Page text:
I love the series because the font is super big, great for a beginning reader, and each page has only about 2 sentences.  Thumper hated looking at tiny text when she started reading.

斑斑的生活故事 The Caterpillar Family  (10 books) 

This set has 3-4 sentences per page so it’s a perfect level up from Something About Vicky.  Because it’s translated and the sentences short, sometimes the writing doesn’t flow too well.  But the font is big.

華信 Hua Xing Publishing 托托的成長 Franklin Series (12 books)

This set is probably the same as Little Bear in terms of length.  The text is pretty small and sometimes the language can be more advanced since it wasn’t designed as a Bridge Book.  But it has bigger pictures.

It’s also out of print but you can grab it from used bookstores if you see them.  The only reason I list it is because if the kids are still reading picture books to practice, then here’s another set (rather than individual books).  Plus because it’s translated, the topics in each book are more Western in content.

Another set  is 我愛瑪婷 I Love Martine.  This set of 52 books is available in both simplified and traditional.   It’s even smaller font with large pictures.  The best thing going for this set is its price.  52 hardbacks with audio CD for as low as $66 USD?  Super duper cheap!

格林 Grimme Press 小熊看世界 Little Bear

This set used to be published by Hsin Yi.  But it is now newly published as a hardback by Grimme Press.   One of my favorite and must buy series.  Compared with most other Bridge Books, the language in this set is super easy to read.  If you know zhuyin, and are in set 4 or set 5 of Sagebooks, you would be reading mostly characters with just a little zhuyin help.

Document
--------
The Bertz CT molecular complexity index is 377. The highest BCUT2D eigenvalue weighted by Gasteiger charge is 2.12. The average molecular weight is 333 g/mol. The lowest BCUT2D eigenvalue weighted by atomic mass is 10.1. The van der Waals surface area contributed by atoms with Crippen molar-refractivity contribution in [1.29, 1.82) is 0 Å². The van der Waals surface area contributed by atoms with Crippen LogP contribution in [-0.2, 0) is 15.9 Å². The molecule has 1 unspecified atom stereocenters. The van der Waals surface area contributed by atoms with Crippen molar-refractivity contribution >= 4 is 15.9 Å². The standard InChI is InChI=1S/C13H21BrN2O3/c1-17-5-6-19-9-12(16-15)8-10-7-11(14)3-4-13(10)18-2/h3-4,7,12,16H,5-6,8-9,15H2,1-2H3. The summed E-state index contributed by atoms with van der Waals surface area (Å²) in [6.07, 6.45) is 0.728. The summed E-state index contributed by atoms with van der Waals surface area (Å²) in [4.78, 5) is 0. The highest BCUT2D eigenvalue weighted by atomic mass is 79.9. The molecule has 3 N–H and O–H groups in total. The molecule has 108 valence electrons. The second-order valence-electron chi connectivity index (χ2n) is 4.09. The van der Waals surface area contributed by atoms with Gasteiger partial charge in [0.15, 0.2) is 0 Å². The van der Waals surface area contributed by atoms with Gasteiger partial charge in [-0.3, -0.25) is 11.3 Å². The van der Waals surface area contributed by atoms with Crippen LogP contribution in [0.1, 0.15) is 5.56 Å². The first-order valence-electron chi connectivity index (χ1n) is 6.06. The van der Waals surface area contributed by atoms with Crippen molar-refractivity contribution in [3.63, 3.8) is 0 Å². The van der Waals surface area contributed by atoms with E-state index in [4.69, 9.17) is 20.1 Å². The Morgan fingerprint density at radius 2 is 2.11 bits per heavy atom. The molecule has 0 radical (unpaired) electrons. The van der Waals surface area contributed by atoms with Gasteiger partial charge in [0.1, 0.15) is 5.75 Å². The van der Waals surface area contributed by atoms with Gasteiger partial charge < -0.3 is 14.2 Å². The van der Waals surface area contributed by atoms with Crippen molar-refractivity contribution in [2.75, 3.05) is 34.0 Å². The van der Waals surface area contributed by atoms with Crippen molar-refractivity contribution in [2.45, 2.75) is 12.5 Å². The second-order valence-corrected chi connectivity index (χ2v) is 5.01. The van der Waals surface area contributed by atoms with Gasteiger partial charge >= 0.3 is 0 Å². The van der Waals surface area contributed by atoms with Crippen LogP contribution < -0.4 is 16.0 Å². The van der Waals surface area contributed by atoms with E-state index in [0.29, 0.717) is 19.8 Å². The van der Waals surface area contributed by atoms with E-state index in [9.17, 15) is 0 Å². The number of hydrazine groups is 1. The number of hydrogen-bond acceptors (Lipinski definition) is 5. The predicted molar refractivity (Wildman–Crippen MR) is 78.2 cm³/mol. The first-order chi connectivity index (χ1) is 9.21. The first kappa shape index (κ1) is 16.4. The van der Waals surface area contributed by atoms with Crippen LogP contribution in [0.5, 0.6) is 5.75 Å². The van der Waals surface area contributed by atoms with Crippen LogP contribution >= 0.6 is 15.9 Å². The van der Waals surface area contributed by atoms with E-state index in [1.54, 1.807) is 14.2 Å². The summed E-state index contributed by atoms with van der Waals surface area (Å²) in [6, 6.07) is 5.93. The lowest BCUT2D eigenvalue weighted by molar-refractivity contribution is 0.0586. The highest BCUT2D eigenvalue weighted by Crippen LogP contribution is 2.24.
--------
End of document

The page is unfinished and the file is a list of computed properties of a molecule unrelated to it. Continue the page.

信誼/上誼文化 Hsin Yi 青蛙與蟾蜍 Frog and Toad

Just like the English equivalent, Frog and Toad is about the next level up from Little Bear.  It’s almost comparable with the Lobel series in terms of length.

遠流 Yuan Liu Publishing 羅北兒故事集 Arnold Lobel Series

I highly recommend this series because it has a built in level progression.  Plus, Lobel books are just silly fun.  There are 9 books total.  The first 2 are picture books you read to the child.  Third through 8th book slowly gets longer in length.  By the time Thumper was done with the last book, I started moving her to the Level 1 books.

小小兵有絕招 Little Xiao Bing Knows Some Tricks & 小小兵有品德 Little Xiao Bing has Morale

These two sets look to be really at the beginning level, with large fonts and a 1:1 illustration to text ratio.  Plus the total pages is really low too.

兒童閱讀列車 Children’s Reading Train (30 books, 3-4k characters)